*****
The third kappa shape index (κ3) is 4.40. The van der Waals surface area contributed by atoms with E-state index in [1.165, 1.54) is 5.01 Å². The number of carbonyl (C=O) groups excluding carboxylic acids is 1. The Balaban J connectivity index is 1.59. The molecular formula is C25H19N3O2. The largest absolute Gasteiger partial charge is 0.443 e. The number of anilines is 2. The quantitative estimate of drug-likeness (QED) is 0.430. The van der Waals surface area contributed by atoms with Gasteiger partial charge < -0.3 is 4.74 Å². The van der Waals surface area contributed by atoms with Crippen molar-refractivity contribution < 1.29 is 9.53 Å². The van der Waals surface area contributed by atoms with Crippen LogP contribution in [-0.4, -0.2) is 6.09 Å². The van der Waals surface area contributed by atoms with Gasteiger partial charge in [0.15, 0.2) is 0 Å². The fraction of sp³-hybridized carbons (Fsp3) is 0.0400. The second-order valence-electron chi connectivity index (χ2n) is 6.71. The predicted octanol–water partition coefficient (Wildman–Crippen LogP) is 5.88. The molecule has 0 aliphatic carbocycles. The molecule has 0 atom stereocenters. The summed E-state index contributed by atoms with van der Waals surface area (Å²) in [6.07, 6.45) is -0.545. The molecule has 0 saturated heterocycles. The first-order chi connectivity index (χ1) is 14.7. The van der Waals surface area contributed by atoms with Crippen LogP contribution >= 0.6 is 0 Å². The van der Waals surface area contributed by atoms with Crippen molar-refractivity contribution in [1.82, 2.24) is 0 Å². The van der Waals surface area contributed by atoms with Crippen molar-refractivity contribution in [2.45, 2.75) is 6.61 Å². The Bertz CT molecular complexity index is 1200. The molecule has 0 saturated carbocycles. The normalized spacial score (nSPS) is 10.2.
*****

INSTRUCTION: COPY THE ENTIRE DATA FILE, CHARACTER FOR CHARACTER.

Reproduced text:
The third kappa shape index (κ3) is 4.40. The van der Waals surface area contributed by atoms with E-state index in [1.165, 1.54) is 5.01 Å². The number of carbonyl (C=O) groups excluding carboxylic acids is 1. The Balaban J connectivity index is 1.59. The molecular formula is C25H19N3O2. The largest absolute Gasteiger partial charge is 0.443 e. The number of anilines is 2. The quantitative estimate of drug-likeness (QED) is 0.430. The van der Waals surface area contributed by atoms with Gasteiger partial charge < -0.3 is 4.74 Å². The van der Waals surface area contributed by atoms with Crippen molar-refractivity contribution < 1.29 is 9.53 Å². The van der Waals surface area contributed by atoms with Crippen LogP contribution in [-0.4, -0.2) is 6.09 Å². The van der Waals surface area contributed by atoms with Gasteiger partial charge in [0.15, 0.2) is 0 Å². The fraction of sp³-hybridized carbons (Fsp3) is 0.0400. The second-order valence-electron chi connectivity index (χ2n) is 6.71. The predicted octanol–water partition coefficient (Wildman–Crippen LogP) is 5.88. The molecule has 0 aliphatic carbocycles. The molecule has 0 atom stereocenters. The summed E-state index contributed by atoms with van der Waals surface area (Å²) in [6.07, 6.45) is -0.545. The molecule has 0 saturated heterocycles. The first-order chi connectivity index (χ1) is 14.7. The van der Waals surface area contributed by atoms with Crippen LogP contribution >= 0.6 is 0 Å². The van der Waals surface area contributed by atoms with Crippen molar-refractivity contribution in [1.82, 2.24) is 0 Å². The van der Waals surface area contributed by atoms with Crippen molar-refractivity contribution in [2.45, 2.75) is 6.61 Å². The Bertz CT molecular complexity index is 1200. The molecule has 0 saturated carbocycles. The normalized spacial score (nSPS) is 10.2.